Tuesday, June 05, 2012
FLY BY NIGHT
Packing more flash on stage than Neil Diamond's jacket, Rush have long been respected for their instrumental prowess. Heading toward the forty year mark as a recording unit, they will soon be unveiling a new disc called "Clockwork Angels".
What more can be said about this venerable rock trio?
Traveling back to the summer of 1974, the group had a debut album under their belt and faced the difficult task of replacing their drummer (John Rutsey), whose health issues precluded his involvement with an upcoming US tour.
Enter Neil Peart.
Rutsey had been a fine drummer, though Peart was an explosive player with technical skills beyond those of his predecessor. He also was/is somewhat of an introverted sort, who preferred the charms of good literature over throwing himself headlong into crowds to socialize. Seizing upon the fact that they had a writer in their midst, Geddy Lee and Alex Lifeson handed off the task of creating lyrics to their new member.
Creatively, Fly By Night was an astounding leap forward for the band. With their first record, they had been merely reflecting the styles of early 70s hard rock (Led Zep), rather than charting their own course. Stylistically, residual bits from their debut are still present ("Best I Can", "In the End"), though it's no coincidence that both tunes have zero input from Peart in terms of writing credits.
"Anthem" heralds the arrival of a new attitude.
Anthem of the heart and anthem of the mind
A funeral dirge for eyes gone blind
We marvel after those who sought
The wonders of the world, wonders of the world,
Wonders of the world they wrought
Light years distant from "Hey baby, it's a quarter to eight", Peart drove home these couplets with fierce triplets, beautifully executed rolls and galloping ride cymbal work. Geddy's virtuoso bass lines followed the drummer around each hairpin turn, while Lifeson turned heads with guitar acrobatics that rivaled all of his peers. Lee's battle cry sealed the deal: this is where they truly became RUSH. Extra points awarded for the technical side of Fly by Night, as Terry Brown took great care to ensure that everything went to tape in pristine fashion. His not so secret weapons? Studer 24-track recorder + Neve mixing console. Haul out your vinyl copy and compare it to other hard rock recordings of that period: the final mix is worthy of any audiophile's wet dream.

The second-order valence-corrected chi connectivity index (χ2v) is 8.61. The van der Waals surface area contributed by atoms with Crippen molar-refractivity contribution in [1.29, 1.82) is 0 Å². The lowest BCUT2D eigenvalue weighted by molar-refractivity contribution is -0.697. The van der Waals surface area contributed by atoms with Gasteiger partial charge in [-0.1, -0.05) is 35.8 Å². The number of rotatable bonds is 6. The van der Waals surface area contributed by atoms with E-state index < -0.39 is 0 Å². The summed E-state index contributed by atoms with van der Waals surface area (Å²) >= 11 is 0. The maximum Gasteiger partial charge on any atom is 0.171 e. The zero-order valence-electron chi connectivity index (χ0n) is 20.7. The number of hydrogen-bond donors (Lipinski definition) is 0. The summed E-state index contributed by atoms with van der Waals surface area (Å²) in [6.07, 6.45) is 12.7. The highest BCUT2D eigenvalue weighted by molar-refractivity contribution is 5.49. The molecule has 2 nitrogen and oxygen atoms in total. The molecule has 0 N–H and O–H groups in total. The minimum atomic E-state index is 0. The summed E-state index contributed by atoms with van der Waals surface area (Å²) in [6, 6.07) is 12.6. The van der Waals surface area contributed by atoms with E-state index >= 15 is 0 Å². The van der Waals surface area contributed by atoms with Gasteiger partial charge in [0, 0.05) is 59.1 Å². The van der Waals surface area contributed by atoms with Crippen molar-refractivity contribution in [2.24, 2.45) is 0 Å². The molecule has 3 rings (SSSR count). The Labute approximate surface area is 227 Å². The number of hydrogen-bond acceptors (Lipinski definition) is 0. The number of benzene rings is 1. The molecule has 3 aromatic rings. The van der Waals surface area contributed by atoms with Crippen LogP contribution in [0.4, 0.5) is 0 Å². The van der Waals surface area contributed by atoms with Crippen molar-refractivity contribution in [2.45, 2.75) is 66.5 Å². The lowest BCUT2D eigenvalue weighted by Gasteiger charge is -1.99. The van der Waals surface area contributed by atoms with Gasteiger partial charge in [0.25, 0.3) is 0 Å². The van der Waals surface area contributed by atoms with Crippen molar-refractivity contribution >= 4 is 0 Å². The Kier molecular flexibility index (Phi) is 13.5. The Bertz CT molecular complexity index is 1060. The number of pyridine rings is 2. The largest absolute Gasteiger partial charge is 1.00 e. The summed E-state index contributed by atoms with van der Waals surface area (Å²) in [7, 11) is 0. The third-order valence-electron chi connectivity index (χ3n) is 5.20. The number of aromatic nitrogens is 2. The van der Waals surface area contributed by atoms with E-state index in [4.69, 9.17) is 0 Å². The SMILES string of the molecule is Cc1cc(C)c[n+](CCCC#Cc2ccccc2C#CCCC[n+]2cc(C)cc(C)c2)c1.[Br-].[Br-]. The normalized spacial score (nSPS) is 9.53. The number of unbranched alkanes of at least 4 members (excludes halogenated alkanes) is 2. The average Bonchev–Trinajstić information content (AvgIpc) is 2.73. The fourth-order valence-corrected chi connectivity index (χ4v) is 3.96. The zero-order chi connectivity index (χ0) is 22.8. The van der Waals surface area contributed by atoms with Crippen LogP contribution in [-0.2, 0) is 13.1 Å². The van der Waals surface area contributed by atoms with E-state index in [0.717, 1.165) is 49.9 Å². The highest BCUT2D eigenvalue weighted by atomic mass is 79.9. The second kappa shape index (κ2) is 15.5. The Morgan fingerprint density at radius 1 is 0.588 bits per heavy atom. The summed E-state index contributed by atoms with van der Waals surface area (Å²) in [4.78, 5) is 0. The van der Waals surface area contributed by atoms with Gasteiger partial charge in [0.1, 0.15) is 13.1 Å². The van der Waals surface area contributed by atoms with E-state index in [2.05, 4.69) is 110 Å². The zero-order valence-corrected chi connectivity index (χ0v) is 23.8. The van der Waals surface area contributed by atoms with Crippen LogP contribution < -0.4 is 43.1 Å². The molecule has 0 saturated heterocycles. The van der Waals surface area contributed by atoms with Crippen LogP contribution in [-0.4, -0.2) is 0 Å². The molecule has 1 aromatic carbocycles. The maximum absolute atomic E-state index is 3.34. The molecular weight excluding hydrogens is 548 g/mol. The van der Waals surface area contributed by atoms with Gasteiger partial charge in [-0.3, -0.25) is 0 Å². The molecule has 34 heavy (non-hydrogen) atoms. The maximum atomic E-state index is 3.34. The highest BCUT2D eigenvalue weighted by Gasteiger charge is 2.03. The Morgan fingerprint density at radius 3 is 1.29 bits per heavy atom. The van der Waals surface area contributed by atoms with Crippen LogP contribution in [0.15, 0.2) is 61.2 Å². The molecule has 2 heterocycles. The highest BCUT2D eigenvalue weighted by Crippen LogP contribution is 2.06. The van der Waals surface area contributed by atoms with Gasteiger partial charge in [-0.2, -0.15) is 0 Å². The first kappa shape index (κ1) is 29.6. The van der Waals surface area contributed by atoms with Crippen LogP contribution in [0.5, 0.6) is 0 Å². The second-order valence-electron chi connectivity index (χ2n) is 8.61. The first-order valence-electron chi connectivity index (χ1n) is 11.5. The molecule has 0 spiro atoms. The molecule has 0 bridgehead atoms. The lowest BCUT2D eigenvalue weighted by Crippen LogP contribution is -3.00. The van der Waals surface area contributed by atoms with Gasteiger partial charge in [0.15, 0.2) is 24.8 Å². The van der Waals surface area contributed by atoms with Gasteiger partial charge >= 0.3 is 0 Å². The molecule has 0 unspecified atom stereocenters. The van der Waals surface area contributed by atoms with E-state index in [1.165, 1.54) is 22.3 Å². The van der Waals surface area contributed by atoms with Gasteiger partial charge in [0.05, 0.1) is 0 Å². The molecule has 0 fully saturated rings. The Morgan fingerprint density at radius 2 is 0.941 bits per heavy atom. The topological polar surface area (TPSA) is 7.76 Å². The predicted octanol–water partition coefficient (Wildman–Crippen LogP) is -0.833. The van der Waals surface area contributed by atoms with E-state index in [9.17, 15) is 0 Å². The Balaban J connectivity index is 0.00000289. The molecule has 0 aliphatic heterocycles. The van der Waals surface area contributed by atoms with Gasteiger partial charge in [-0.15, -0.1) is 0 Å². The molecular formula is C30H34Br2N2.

If you do own the LP, don't stare too long into the owl's eyes or you will feel a sudden urge to start sleeping through the day...
Critically, this set hasn't received a fair shake, which is a shame, as it is certainly not a minor work. The title track still garners heavy play on classic rock radio, hanging its hat on Lifeson's rippling arpeggios. Epic piece here is "By-Tor and the Snow Dog" which would serve as a signpost of the long-form, album side-gobbling compositions lurking just around the corner. "Beneath, Between and Behind" is another stand-out, obviously a group favorite, too, as it remained a staple of their live show into the next decade. Peart takes a not so thinly veiled swipe at the culture that he viewed south of the Canadian border while touring. His scattershot wordplay is earnest as it is interesting, while the riff is taken wholly from the solo section of Zep II's "Heartbreaker". To be fair, they run it through a shifting series of time signatures with monster chops supporting the entire affair.
"Making Memories" still grabs my ear as being a one-off in the Rush discography. They never quite structured anything in this manner before or since. Very underrated early tune complete with a tasty slide solo.
Fly By Night won new converts with an infusion of experimentation, yet their collective feet were still planted in the "rock" camp. Still, it was a bold stake in the ground that would forge an entirely new identity for the musicians.